Who's the prettiest of them all? It's more than a folkloric contest in Asia, where inflated and omnipresent beauty standards inspire millions to go under the knife each year. Countries like Japan, South Korea, and Taiwan put a social and workplace premium on appearance, causing citizens to turn to the operating table in order to achieve the slim jawline, double eyelids, and straight nose coveted by many. These three Asian nations all made it into the latest study of the top 10 most plastic-surgery dependent countries in the world. South Korea ranked first, with 16 procedures per 1,000 people, Taiwan took sixth, and Japan came in seventh. In the South Korean capital of Seoul alone, one in five women underwent cosmetic surgery in 2012. And two years earlier, it was estimated that more than 5.8 million procedures were performed across Asia.
Research showing improved economic opportunities for those deemed attractive has, in part, fueled this rise, especially within hyper-competitive markets like China. Even pre-teen children are undergoing these procedures. "I'm having her do it," the mother of a 12-year-old Korean girl who got double-fold eye surgery told CNN, "because I think it'll help her. This is a society where you have to be pretty to get ahead. She's my only daughter."
The desire to have a specific look is not just an issue for South Korean and Japanese women. Many Asian-Americans cite pressure to conform to Western beauty standards as a reason to alter their natural appearance. Between 2005 and 2010, the number of Asian-Americans who had cosmetic procedures nearly doubled, according to the American Society of Plastic Surgeons. In September, CBS anchor Julie Chen stirred up attention when she admitted to undergoing the double-eyelid procedure in her 20s at the behest of her boss, who thought she looked too Chinese.
But these procedures are both costly and invasive. As an alternative to plastic surgery, some people, primarily teens, are now turning to a low-tech solution: torturous-looking products that claim to mold the users’ features into the “ideal” standard of beauty.
Cosmetic surgeons worry such products can harm natural development in adolescents who are barely in their teens. Dr. Hong Jung Gon, of the Metro Plastic Surgery Clinic in Seoul, recently revealed to the GlobalPost that his clinic has occasionally treated teenagers who’ve inflicted damage on themselves by using the face-shaping gadgets, and interviews with users found they experienced bruising and pain. “We want to become pretty without spending all the money,” a 17-year-old South Korean teen told the GlobalPost. “We know that these methods aren’t approved of, but lots of our peers do it.”
“These kinds of devices usually make claims that have no basis in studies or scientific fact,” Dr. James Marotta, a Long Island facial plastic surgeon, told a beauty blog in December. ”At the very best, you end up completely wasting your money. At the very worst, you can injure yourself resulting in infections, permanent scars, or other irreversible facial deformities.”
Here is a look at a few of the more bizarre products, and the results they claim to achieve.
A recently popular surgery in China and South Korea involves shaving off and realigning the jaw bone to sculpt a slimmer face shape. This clownesque mouthpiece claims to cure your saggy cheeks and tired muscles after three minutes a day of use. Just pop the silicone lips into your mouth and repeat vowel sounds, according to directions, for a “more youthful, vibrant” face. A more hi-tech version called “Facial Lift At Once” vibrates in your mouth to exercise facial muscles.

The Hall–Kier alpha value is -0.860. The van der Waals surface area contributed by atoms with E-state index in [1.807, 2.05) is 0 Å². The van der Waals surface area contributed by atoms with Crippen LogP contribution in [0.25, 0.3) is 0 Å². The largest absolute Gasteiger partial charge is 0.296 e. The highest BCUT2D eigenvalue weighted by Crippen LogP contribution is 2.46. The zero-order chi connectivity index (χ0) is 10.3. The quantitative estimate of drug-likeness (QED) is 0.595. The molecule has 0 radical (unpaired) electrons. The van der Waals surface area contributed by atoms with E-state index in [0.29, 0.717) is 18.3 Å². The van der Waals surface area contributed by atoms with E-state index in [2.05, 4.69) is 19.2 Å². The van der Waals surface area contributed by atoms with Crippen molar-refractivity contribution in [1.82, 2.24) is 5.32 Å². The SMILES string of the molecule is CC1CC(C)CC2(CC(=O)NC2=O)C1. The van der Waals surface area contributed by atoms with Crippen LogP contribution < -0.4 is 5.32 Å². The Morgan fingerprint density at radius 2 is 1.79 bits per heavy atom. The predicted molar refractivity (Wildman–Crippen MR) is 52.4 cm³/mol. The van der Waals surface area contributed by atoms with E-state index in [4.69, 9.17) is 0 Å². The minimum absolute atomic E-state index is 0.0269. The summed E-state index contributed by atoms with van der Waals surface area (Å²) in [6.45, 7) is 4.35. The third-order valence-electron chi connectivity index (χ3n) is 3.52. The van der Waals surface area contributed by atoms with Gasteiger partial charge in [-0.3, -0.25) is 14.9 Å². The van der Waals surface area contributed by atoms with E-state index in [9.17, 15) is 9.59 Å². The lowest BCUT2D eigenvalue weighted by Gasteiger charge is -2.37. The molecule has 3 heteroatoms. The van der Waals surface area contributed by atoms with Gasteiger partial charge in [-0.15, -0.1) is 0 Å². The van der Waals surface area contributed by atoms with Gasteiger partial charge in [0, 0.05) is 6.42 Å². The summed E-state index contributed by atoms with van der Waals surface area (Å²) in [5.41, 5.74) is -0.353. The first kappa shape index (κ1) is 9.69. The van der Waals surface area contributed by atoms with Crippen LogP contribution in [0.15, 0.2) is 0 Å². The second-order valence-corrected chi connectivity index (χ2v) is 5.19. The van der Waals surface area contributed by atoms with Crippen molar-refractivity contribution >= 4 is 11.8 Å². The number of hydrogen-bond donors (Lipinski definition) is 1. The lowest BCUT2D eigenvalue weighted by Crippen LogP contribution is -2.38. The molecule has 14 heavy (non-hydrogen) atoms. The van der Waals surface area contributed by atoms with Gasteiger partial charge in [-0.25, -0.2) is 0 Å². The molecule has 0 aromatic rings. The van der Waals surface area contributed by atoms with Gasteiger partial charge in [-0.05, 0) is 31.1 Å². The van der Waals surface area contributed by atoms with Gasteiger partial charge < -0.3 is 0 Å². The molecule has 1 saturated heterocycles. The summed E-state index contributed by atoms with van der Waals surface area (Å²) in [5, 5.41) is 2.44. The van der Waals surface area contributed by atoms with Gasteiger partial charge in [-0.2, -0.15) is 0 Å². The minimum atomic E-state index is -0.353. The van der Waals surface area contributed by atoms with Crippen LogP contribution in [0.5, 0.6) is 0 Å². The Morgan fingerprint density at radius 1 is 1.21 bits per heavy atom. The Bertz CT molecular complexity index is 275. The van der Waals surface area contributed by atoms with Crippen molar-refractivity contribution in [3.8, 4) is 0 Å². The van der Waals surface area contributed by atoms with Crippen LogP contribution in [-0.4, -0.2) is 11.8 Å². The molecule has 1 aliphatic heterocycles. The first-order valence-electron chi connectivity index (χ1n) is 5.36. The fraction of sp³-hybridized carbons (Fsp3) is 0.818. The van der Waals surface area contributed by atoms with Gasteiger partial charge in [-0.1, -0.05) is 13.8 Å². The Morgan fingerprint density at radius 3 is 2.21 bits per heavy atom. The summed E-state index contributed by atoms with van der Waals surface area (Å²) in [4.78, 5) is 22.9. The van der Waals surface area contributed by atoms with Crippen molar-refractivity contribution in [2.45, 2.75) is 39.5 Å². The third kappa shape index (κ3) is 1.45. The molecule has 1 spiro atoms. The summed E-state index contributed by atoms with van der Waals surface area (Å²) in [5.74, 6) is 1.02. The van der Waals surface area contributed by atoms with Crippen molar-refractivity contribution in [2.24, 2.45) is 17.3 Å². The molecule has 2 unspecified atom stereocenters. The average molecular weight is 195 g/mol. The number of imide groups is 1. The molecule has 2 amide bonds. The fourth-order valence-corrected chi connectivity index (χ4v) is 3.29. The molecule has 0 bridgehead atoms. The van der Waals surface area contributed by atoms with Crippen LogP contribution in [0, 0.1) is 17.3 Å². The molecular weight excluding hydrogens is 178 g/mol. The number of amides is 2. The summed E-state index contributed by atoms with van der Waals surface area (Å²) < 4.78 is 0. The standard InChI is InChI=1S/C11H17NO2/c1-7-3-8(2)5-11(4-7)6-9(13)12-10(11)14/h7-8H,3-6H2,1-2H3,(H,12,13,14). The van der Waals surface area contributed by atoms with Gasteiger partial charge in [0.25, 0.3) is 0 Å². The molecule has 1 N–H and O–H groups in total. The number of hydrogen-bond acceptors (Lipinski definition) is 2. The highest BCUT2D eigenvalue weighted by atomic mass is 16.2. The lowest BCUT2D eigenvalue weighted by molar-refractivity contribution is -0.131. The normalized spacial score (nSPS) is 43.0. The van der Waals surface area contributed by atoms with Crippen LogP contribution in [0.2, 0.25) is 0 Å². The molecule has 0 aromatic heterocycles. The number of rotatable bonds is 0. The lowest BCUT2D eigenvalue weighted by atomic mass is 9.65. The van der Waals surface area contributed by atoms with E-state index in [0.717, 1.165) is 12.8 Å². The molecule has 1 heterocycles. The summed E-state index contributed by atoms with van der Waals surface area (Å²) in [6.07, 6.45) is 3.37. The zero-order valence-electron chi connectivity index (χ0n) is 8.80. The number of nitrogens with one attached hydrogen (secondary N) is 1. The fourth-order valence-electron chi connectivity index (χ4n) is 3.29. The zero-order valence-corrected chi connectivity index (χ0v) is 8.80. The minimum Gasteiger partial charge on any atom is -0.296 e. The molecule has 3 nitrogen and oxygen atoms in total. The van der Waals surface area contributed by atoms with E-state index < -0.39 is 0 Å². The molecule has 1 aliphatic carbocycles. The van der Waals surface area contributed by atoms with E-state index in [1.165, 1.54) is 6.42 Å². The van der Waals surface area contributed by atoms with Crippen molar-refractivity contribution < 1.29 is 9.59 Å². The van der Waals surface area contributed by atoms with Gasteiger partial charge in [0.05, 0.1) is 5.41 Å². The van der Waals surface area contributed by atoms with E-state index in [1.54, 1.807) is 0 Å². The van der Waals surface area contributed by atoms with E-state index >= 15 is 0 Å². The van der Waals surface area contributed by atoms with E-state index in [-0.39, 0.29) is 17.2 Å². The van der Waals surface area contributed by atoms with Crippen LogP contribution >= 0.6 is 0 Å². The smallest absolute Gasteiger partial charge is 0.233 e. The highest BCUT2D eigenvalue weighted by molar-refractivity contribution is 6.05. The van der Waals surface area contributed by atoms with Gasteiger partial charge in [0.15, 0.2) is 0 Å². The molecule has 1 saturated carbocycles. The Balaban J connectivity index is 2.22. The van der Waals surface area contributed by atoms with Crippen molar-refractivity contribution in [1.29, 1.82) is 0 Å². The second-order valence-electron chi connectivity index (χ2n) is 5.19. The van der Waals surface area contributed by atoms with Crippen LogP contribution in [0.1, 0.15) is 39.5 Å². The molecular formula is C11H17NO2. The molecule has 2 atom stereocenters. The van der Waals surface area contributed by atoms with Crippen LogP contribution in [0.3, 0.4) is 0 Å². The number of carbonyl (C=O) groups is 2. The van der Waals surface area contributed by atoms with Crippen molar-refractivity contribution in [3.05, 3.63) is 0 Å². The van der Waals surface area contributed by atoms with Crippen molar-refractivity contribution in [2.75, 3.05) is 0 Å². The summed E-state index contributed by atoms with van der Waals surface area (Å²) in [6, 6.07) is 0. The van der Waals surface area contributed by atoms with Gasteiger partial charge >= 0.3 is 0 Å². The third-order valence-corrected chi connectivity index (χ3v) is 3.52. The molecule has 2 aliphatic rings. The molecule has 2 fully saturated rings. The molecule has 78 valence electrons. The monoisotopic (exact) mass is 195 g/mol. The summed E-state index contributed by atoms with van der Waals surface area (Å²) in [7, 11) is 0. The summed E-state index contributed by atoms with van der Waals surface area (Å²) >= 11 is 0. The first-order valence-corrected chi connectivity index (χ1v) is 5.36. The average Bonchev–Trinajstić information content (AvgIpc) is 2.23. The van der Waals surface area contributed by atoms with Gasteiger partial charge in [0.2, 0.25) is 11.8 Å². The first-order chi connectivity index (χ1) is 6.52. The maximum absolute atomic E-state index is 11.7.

Instead of slicing into your skin, this ribbon clip pulls your face taut from above the ears in what it claims is an instant facelift. Hook it on every day, pull your hair over it, and the wrinkles around your cheeks and eyes are said to disappear.
A buzzing maroon gadget is inserted into your nostrils and plastic legs press into the bottom, sides, and bridge of your nose. Three-minute-per-day vibrations claim to shape the nose into a straighter, higher version of the shnoz you currently have. “A nose lift without the hassle!” a description reads.
This bandit-like mask straps around the eyes, head, and over the crown and applies pressure across the face to maintain a smooth, wrinkle-free appearance. Use it while “you are eating, working or sitting in the bath,” the description instructs, saying the product is designed to achieve the beauty goal of a smaller face, known as kogao in Japan. In the past decade, sales of products claiming to slim and mold the face into smaller proportions have been booming in the country.
This glasses-like contraption pledges to provide a double-fold eyelid after five minutes a day of wearing it, as an alternative to the increasingly popular 20-minute eyelid surgery. The $16 plastic frame appears to push up into the eyelid cover to separate it from the lid. As you blink, the device supposedly trains your lids into the desired look of depth. The product apparently sold thousands of units in its first month, and was expanded to 200 stores.
In some parts of Asia, a rounded nose is considered less ideal than a straight, pointed one, and surgery-free products are flooding the market. One of these clips inside your nostrils to “push up the bones and contours of your nose,” slimming it. Some are meant to be worn as you sleep, like this seemingly suffocating clip and this metallic clamp.
A clear silicon retainer presses your lips into a perma-smile meant to form your face into a natural grin after five minutes of use a day. The product claims to improve “the angle and balance of your face and cheeks.”